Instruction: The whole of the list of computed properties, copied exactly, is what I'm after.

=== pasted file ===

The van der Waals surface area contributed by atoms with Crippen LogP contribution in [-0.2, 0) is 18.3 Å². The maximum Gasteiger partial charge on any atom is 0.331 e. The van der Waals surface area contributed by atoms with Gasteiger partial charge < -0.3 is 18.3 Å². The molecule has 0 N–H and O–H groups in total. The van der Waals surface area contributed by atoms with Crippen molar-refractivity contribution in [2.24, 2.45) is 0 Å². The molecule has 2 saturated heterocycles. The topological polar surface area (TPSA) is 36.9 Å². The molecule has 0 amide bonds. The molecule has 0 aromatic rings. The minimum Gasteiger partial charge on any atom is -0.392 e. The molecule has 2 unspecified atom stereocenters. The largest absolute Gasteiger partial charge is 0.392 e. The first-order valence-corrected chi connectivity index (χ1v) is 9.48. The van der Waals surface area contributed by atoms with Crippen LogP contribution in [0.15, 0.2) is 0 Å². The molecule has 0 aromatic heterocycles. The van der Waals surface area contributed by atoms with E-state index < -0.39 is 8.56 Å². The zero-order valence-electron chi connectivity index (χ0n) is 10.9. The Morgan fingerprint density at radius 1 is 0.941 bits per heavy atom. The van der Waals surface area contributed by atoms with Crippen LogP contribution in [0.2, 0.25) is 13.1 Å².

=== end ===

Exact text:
The van der Waals surface area contributed by atoms with Crippen LogP contribution in [-0.2, 0) is 18.3 Å². The maximum Gasteiger partial charge on any atom is 0.331 e. The van der Waals surface area contributed by atoms with Gasteiger partial charge < -0.3 is 18.3 Å². The molecule has 0 N–H and O–H groups in total. The van der Waals surface area contributed by atoms with Crippen molar-refractivity contribution in [2.24, 2.45) is 0 Å². The molecule has 2 saturated heterocycles. The topological polar surface area (TPSA) is 36.9 Å². The molecule has 0 amide bonds. The molecule has 0 aromatic rings. The minimum Gasteiger partial charge on any atom is -0.392 e. The molecule has 2 unspecified atom stereocenters. The largest absolute Gasteiger partial charge is 0.392 e. The first-order valence-corrected chi connectivity index (χ1v) is 9.48. The van der Waals surface area contributed by atoms with Crippen LogP contribution in [0.15, 0.2) is 0 Å². The molecule has 0 aromatic heterocycles. The van der Waals surface area contributed by atoms with E-state index < -0.39 is 8.56 Å². The zero-order valence-electron chi connectivity index (χ0n) is 10.9. The Morgan fingerprint density at radius 1 is 0.941 bits per heavy atom. The van der Waals surface area contributed by atoms with Crippen LogP contribution in [0.2, 0.25) is 13.1 Å².